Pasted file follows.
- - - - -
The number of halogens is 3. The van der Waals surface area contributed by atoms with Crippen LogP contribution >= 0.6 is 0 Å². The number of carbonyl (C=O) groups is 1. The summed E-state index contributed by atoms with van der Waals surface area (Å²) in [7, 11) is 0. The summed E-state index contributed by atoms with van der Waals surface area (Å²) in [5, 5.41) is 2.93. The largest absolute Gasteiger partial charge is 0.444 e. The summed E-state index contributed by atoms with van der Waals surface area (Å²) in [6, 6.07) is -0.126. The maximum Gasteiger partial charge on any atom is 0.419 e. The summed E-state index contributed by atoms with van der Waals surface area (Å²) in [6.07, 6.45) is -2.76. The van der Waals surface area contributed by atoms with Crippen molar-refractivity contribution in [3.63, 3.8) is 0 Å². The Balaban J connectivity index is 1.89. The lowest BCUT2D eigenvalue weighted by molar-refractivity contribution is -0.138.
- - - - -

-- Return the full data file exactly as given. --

The number of halogens is 3. The van der Waals surface area contributed by atoms with Crippen LogP contribution >= 0.6 is 0 Å². The number of carbonyl (C=O) groups is 1. The summed E-state index contributed by atoms with van der Waals surface area (Å²) in [7, 11) is 0. The summed E-state index contributed by atoms with van der Waals surface area (Å²) in [5, 5.41) is 2.93. The largest absolute Gasteiger partial charge is 0.444 e. The summed E-state index contributed by atoms with van der Waals surface area (Å²) in [6, 6.07) is -0.126. The maximum Gasteiger partial charge on any atom is 0.419 e. The summed E-state index contributed by atoms with van der Waals surface area (Å²) in [6.07, 6.45) is -2.76. The van der Waals surface area contributed by atoms with Crippen molar-refractivity contribution in [3.63, 3.8) is 0 Å². The Balaban J connectivity index is 1.89. The lowest BCUT2D eigenvalue weighted by molar-refractivity contribution is -0.138.